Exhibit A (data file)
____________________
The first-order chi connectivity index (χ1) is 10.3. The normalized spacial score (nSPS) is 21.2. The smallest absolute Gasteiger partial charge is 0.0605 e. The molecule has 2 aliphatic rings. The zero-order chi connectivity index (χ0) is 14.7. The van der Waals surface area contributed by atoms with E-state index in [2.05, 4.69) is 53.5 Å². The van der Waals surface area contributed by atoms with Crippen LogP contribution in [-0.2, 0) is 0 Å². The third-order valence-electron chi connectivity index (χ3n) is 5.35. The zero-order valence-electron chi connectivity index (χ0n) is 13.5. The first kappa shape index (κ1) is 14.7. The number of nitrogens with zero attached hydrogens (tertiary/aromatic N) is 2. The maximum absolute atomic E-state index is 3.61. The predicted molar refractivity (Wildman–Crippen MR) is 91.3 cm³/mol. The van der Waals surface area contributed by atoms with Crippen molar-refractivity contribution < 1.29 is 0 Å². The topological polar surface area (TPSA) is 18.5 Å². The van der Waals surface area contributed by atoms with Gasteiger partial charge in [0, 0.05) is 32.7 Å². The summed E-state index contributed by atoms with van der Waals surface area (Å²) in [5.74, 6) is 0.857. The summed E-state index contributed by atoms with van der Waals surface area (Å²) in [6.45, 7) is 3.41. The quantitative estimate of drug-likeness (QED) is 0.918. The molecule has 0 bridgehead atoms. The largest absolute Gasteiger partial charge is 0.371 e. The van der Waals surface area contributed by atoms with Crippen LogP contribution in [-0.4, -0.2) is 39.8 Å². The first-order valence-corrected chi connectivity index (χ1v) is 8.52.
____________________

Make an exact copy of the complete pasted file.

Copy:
The first-order chi connectivity index (χ1) is 10.3. The normalized spacial score (nSPS) is 21.2. The smallest absolute Gasteiger partial charge is 0.0605 e. The molecule has 2 aliphatic rings. The zero-order chi connectivity index (χ0) is 14.7. The van der Waals surface area contributed by atoms with E-state index in [2.05, 4.69) is 53.5 Å². The van der Waals surface area contributed by atoms with Crippen LogP contribution in [-0.2, 0) is 0 Å². The third-order valence-electron chi connectivity index (χ3n) is 5.35. The zero-order valence-electron chi connectivity index (χ0n) is 13.5. The first kappa shape index (κ1) is 14.7. The number of nitrogens with zero attached hydrogens (tertiary/aromatic N) is 2. The maximum absolute atomic E-state index is 3.61. The predicted molar refractivity (Wildman–Crippen MR) is 91.3 cm³/mol. The van der Waals surface area contributed by atoms with Crippen molar-refractivity contribution < 1.29 is 0 Å². The topological polar surface area (TPSA) is 18.5 Å². The van der Waals surface area contributed by atoms with Gasteiger partial charge in [0, 0.05) is 32.7 Å². The summed E-state index contributed by atoms with van der Waals surface area (Å²) in [5.74, 6) is 0.857. The summed E-state index contributed by atoms with van der Waals surface area (Å²) in [6.45, 7) is 3.41. The quantitative estimate of drug-likeness (QED) is 0.918. The molecule has 0 bridgehead atoms. The largest absolute Gasteiger partial charge is 0.371 e. The van der Waals surface area contributed by atoms with Crippen LogP contribution in [-0.4, -0.2) is 39.8 Å². The first-order valence-corrected chi connectivity index (χ1v) is 8.52.